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U.S. study shows health dangers even to traditional families from non-standard working hours and makes case for greater parental entitlements to flexible working and living wages.
Children of married mothers sometimes face significantly greater obesity risks than children in families where moms are single or cohabiting. That’s the unexpected finding from our study of childhood obesity in the United States, which highlights nutritional dangers for children when married moms work late night or weekend hours in addition to their regular day jobs.
These insights add a caveat to two key assumptions of U.S. family policy – that the wellbeing of children in low-income households is greatest when mothers are married and when they work.
“Our findings challenge the often unspoken assumption that social policy’s task is to fix marginalized or complex families and there is little to worry about in married families.”
Our study looked at how the likelihood of children being overweight or obese varied for different types of families when mom had a second job—such as cleaning, nursing or waitressing—that required her to work some nights or weekends. This meant that the she might not be at home for mealtimes or at bedtime.
Previous studies have generally found that children are more likely to be obese when their mothers work longer hours. A small number of studies have also found higher obesity risks for children whose mothers work non-standard shifts. We found that, when compared to children whose mothers worked only standard week day hours (6am-6pm), children were more likely to be obese when their mothers worked a combination of non-standard hours in a second job alongside normal hours in a primary job. But this was true only for children living with married biological parents. We found no increased risk for children living with unmarried biological parents or single moms. Fathers’ work schedules were not associated with children’s likelihood of being overweight or obese.
Our findings stand as a warning to social policy makers not to assume that children of married mothers are immune to risk. They challenge the often unspoken assumption that social policy’s task is to fix marginalized or complex families and that there is little to worry about in married families. And they also indicate that the modern labor market, which increasingly requires non-standard hours, particularly from low-wage workers, can pose threats to children’s well-being in all types of families—even those with married parents, which are, understandably, regarded as generally sound places for child-rearing.
This research has implications for how policy makers might construct work support for families. Most U.S. policy discussions about maternal employment focus on whether parents should or should not work. In contrast with many European countries, little attention has been directed in the U.S. toward helping families to establish healthy work-family balance and avoid disruptions to family resources and processes, which may in turn damage child health and well-being. This study strengthens the case for focusing more on how programs and entitlements might help working families cope with irregular hours of work, which are increasingly common.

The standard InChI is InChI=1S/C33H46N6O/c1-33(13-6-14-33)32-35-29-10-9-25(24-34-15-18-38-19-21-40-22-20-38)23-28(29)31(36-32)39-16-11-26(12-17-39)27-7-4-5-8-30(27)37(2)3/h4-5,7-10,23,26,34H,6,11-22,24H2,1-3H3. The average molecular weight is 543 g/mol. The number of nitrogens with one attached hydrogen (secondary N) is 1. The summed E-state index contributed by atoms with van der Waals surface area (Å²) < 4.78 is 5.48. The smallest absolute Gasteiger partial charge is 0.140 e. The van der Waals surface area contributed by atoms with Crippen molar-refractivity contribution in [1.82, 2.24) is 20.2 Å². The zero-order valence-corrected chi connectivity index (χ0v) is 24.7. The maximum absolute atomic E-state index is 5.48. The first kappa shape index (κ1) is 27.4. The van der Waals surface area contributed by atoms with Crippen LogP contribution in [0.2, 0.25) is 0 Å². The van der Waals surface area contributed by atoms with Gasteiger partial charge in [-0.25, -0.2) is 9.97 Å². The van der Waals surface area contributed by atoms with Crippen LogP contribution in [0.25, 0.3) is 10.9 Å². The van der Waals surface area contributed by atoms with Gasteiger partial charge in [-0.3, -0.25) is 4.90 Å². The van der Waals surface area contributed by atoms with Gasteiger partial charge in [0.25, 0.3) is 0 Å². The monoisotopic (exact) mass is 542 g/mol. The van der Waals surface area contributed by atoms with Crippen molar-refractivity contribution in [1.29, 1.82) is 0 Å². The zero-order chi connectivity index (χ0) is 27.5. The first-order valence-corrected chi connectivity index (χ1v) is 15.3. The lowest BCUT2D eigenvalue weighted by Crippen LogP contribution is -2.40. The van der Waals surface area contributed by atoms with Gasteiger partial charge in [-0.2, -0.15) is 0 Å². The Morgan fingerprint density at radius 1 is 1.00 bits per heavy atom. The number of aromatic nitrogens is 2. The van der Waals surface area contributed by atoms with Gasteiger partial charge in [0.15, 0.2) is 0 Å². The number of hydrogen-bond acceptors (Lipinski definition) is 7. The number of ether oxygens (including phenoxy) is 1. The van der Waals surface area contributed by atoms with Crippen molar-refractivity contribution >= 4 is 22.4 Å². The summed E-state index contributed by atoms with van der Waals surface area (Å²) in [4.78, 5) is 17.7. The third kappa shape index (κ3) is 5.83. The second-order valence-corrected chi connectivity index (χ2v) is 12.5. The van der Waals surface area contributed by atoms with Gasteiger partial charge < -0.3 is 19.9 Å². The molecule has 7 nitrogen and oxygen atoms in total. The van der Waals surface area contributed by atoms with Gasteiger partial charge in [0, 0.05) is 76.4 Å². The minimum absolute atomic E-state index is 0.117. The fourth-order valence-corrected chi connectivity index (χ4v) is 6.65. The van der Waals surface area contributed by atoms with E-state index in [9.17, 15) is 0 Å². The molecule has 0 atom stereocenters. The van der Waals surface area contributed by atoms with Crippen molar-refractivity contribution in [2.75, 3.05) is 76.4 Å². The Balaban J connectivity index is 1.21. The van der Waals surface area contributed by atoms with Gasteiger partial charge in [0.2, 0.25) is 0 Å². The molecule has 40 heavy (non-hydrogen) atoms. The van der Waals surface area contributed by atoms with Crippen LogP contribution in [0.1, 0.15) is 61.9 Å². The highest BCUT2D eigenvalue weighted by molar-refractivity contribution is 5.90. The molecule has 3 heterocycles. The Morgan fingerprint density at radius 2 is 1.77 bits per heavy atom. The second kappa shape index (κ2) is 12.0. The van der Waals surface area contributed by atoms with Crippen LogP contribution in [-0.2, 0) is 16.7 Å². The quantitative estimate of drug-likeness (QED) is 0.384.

Why might children of married parents uniquely face this particular nutritional risk when mom has a second job with irregular hours? Previous studies have indicated that non-standard working hours disrupt children’s routines. We expected children in single-mother families to be most affected, because they have fewer resources. However, given our findings, it may be that married biological families are less able than single-mother and cohabiting families to cope with these irregular hours. Single-mother and cohabiting families may be more accustomed to being flexible around mothers’ availability.
The stability of married-parent families, which is normally an asset, may actually make them less able to adapt to the types of stress posed by the complicated work shifts to which cohabiting and single-mother families often become habituated. One reason might be that married biological parents may be characterized by more traditional gender roles, so that dads are less likely to take responsibility for providing healthy meals when mom is absent.
Whatever the reasons for these increased risks, parents clearly need better options to avoid the difficult choice that some currently must make between securing family income and maintaining their children’s nutritional health. They would benefit from greater access to flexible work policies, such as being able to choose their shifts, as well as access to generous family and medical leave. Wage policies are also important: parents are often forced to make these choices because their first wage is insufficient to support their families. This research shows that all families need such supports, even those led by married biological parents. For some parents, their job choices are creating risks to their children’s health.
Miller DP & Chang J (2015), Parental work schedules and child overweight or obesity: does family structure matter?, Journal of Marriage and Family, 77.5